Man. The things rivalries drive you to do. (This still makes me laugh hysterically, btw.)

It’s often talked about how having rivals pushes you to a higher level, certainly in sports, but yes, for sure in media too. Students of Nick Denton’s memos over the years can trace the way with which he cannily sets new rivals as a way to motivate his troops. (It’s flattering that Vox Media was positioned with Buzzfeed as Gawker’s top rivals in his December 2014 “Back to Blogging” screed.)

But let’s be real: the marketplace clearly has room for Buzzfeed and Vox Media and Gawker Media, as well a bunch of other big digital media properties that have reached scale. We’re still going to fight tooth-and-nail, of course, because we are better than the next company on this list. (Fact.) But when rivalry is at its most intense is when it appears that the marketplace may not have room for more than one winner. When failure is an option, and maybe the more likely one. When it’s you or them.

Which is why Grub Street’s launch led us to up Eater’s game. I know from conversations long after the fact with Ozersky that this was probably harder on him than it was on us: Ben and I loved cranking out short hits, while Josh’s style was longer-form; getting used to the blogging grind is really hard. But for better or worse, for the next couple years, our metabolism soared as we worked liked crazy to get every scoop onto Eater as quickly as possible to beat the other guy. Every minute mattered. Hell, every second mattered.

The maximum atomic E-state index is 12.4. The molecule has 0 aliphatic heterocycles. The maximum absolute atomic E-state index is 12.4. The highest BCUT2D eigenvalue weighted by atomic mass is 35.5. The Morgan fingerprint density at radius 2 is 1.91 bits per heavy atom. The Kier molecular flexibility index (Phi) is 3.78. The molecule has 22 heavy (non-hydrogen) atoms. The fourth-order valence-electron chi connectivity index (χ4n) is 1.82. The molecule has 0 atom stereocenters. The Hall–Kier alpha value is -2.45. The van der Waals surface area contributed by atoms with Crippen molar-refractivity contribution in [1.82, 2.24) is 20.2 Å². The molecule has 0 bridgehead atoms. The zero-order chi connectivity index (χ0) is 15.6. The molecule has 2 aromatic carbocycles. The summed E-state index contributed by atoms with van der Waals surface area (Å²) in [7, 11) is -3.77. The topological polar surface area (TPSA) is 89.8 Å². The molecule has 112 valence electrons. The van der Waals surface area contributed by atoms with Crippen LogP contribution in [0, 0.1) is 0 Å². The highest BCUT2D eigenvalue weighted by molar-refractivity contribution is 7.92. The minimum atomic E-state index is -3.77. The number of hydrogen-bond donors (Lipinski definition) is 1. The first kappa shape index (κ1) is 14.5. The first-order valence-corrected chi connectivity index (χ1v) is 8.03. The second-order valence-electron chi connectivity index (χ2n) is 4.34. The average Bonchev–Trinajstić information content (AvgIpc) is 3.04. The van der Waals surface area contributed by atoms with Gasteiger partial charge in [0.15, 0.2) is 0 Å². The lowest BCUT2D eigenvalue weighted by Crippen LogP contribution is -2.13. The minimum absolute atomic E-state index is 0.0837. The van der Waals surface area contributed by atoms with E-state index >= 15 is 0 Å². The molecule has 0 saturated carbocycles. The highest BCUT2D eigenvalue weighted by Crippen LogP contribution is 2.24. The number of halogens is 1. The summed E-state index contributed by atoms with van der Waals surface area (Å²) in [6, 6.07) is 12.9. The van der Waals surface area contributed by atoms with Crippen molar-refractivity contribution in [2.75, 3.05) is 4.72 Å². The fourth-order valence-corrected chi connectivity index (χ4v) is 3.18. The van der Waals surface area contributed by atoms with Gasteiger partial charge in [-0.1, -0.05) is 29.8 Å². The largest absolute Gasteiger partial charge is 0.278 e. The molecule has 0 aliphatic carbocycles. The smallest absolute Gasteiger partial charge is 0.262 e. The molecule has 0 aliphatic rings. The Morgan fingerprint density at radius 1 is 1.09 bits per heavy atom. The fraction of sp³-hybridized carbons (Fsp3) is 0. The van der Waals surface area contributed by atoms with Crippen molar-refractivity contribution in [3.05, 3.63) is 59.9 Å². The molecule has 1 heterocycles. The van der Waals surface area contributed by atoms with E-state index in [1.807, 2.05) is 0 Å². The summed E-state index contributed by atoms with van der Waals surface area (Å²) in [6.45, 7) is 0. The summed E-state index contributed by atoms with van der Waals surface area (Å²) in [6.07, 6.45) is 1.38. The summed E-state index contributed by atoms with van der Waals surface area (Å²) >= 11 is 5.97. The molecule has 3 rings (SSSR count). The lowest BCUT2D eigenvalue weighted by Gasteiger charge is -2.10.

“In that frame,” Ben continues, “I will say that 100% were it not for the arrival of Cutlets on the scene, I would have been much more lax about Eater’s pace. We needed Cutlets to, as I put it in an email to Peter Meehan, dated 12/4/06, ‘Get the blood flowing.’”

In the end, both Eater and Grub Street found their place in the ecosystem, and both thrived. But it’s a telling point about the power of rivalries that I can’t tweet a Grub Street link to this day.

The Grub Street-Eater rivalry never ended for Ozersky, either. Just a few weeks ago, after reading my interview with Lucky Peach in which I bragged about how Eater had beaten Grub Street on the opening of The Dutch in summer 2010, he couldn’t resist tweeting back at me:

Great rivalries never die. But great competitors, unfortunately, do. RIP, Josh Ozersky.